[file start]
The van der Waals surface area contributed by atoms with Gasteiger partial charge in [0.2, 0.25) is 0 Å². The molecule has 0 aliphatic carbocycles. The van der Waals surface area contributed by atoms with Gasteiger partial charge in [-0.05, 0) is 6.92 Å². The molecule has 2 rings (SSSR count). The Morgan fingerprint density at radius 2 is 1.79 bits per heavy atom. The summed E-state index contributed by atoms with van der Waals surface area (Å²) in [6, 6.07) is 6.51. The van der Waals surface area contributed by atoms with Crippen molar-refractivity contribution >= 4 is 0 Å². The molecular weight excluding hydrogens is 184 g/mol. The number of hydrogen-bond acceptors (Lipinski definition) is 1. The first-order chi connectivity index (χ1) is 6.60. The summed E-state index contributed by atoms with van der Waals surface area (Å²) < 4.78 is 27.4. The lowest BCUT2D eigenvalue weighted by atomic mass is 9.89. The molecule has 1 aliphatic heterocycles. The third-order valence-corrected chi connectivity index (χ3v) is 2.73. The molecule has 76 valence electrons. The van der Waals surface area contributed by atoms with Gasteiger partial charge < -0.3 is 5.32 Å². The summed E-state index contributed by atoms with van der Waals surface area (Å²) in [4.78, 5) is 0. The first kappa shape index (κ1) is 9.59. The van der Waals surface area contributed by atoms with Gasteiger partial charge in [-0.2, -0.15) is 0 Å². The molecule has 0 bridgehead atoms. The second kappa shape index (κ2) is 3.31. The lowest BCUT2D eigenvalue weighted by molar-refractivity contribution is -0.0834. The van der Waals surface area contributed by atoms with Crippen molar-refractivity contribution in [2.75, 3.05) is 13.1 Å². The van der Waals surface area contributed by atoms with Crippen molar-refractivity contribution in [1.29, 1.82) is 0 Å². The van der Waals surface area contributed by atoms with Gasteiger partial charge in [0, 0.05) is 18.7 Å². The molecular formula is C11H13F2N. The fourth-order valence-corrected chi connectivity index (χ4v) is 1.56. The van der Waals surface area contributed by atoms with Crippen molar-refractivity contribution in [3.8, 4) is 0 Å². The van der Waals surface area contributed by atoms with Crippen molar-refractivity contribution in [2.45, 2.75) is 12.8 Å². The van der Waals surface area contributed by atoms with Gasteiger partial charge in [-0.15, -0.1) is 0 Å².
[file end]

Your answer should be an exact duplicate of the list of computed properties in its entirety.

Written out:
The van der Waals surface area contributed by atoms with Gasteiger partial charge in [0.2, 0.25) is 0 Å². The molecule has 0 aliphatic carbocycles. The van der Waals surface area contributed by atoms with Gasteiger partial charge in [-0.05, 0) is 6.92 Å². The molecule has 2 rings (SSSR count). The Morgan fingerprint density at radius 2 is 1.79 bits per heavy atom. The summed E-state index contributed by atoms with van der Waals surface area (Å²) in [6, 6.07) is 6.51. The van der Waals surface area contributed by atoms with Crippen molar-refractivity contribution >= 4 is 0 Å². The molecular weight excluding hydrogens is 184 g/mol. The number of hydrogen-bond acceptors (Lipinski definition) is 1. The first-order chi connectivity index (χ1) is 6.60. The summed E-state index contributed by atoms with van der Waals surface area (Å²) < 4.78 is 27.4. The lowest BCUT2D eigenvalue weighted by atomic mass is 9.89. The molecule has 1 aliphatic heterocycles. The third-order valence-corrected chi connectivity index (χ3v) is 2.73. The molecule has 76 valence electrons. The van der Waals surface area contributed by atoms with Gasteiger partial charge < -0.3 is 5.32 Å². The summed E-state index contributed by atoms with van der Waals surface area (Å²) in [4.78, 5) is 0. The first kappa shape index (κ1) is 9.59. The van der Waals surface area contributed by atoms with Gasteiger partial charge in [-0.2, -0.15) is 0 Å². The molecule has 0 bridgehead atoms. The second kappa shape index (κ2) is 3.31. The lowest BCUT2D eigenvalue weighted by molar-refractivity contribution is -0.0834. The van der Waals surface area contributed by atoms with Crippen molar-refractivity contribution in [2.75, 3.05) is 13.1 Å². The van der Waals surface area contributed by atoms with Crippen molar-refractivity contribution in [1.29, 1.82) is 0 Å². The van der Waals surface area contributed by atoms with Gasteiger partial charge in [0, 0.05) is 18.7 Å². The molecular formula is C11H13F2N. The fourth-order valence-corrected chi connectivity index (χ4v) is 1.56. The van der Waals surface area contributed by atoms with Crippen molar-refractivity contribution in [3.8, 4) is 0 Å². The van der Waals surface area contributed by atoms with Crippen molar-refractivity contribution in [2.45, 2.75) is 12.8 Å². The van der Waals surface area contributed by atoms with Gasteiger partial charge in [-0.15, -0.1) is 0 Å².